Corbet, William Joseph (1824–1909), civil servant and politician, was the third son of Robert Corbet of Ballykaneen, Queen's County, and his wife, Alice, daughter of John Mulhall of Clonaslee, where William Corbet was born on 12 December 1824. He was educated at Broadwood Academy in Lancashire. His career was mainly in the Irish 'lunacy office', as a clerk (1847–53) and as chief clerk (1853–77). He lived at Spring Farm, Kilquade, Co. Wicklow, and for many years was a friend of Charles Stewart Parnell (qv), accompanying him on shoots at Aghavanna. Later, as home rule MP for Co. Wicklow (1880–85) and for the new East Wicklow division (1885–92), he became a close political colleague of Parnell. Corbet headed the large number of supporters who on 15 December 1881 ploughed and manured Parnell's farm at Avondale during his detention for Land League activities. It was the first of several such operations between then and January 1884. With Parnell he successfully pressed for a Wicklow harbour scheme (1880) and then for a similar scheme at Arklow. Continuing to support Parnell after the split in his party in December 1890, he was defeated at the elections of 1892 but was reelected in 1895; he finally retired in 1900.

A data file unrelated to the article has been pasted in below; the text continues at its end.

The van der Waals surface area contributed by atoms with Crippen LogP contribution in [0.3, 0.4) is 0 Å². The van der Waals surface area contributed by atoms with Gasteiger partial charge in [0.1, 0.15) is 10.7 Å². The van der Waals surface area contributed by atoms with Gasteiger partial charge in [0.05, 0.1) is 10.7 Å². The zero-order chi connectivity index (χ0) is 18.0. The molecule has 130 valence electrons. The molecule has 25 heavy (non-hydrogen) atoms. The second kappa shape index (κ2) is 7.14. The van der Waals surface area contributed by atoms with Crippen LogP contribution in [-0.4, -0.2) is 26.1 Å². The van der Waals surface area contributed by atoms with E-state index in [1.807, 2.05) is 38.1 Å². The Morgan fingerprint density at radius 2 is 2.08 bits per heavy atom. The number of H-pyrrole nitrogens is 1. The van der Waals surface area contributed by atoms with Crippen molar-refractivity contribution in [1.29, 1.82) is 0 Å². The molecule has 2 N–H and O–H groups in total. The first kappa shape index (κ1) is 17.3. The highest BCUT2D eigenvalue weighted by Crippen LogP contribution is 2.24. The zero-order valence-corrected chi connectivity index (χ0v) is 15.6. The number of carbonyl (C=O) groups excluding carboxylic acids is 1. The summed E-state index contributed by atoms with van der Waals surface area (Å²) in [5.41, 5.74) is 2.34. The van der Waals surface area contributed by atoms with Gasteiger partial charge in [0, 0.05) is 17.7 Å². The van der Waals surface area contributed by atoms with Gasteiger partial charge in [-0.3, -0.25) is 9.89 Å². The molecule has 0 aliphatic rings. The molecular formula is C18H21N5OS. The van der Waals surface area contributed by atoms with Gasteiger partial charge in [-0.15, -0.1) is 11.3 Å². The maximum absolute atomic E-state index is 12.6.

A political moderate, Corbet was the author of several articles and pamphlets. He also wrote verse, notably Songs of my summer-time (1864, under the pseudonym Harry Wildair), The battle of Fontenoy (1871), and pieces on the Moore centenary (1879) and on the visit to Ireland of the empress of Austria (1879). He became a member of the Statistical and Social Inquiry Society in 1863 and the RIA in 1878. To the former he read a paper, ‘On the statistics of insanity’, in 1874. He was a sportsman from childhood and owner of a famous breed of Irish red setters.
In 1865 he married Elizabeth, daughter of Richard Jennings; she died five years later. In 1890 he married Marie, daughter of David Fitzhenry. W. J. Corbet died 1 December 1909 at his home, leaving a son William. A memorial to him is in Kilquade catholic church.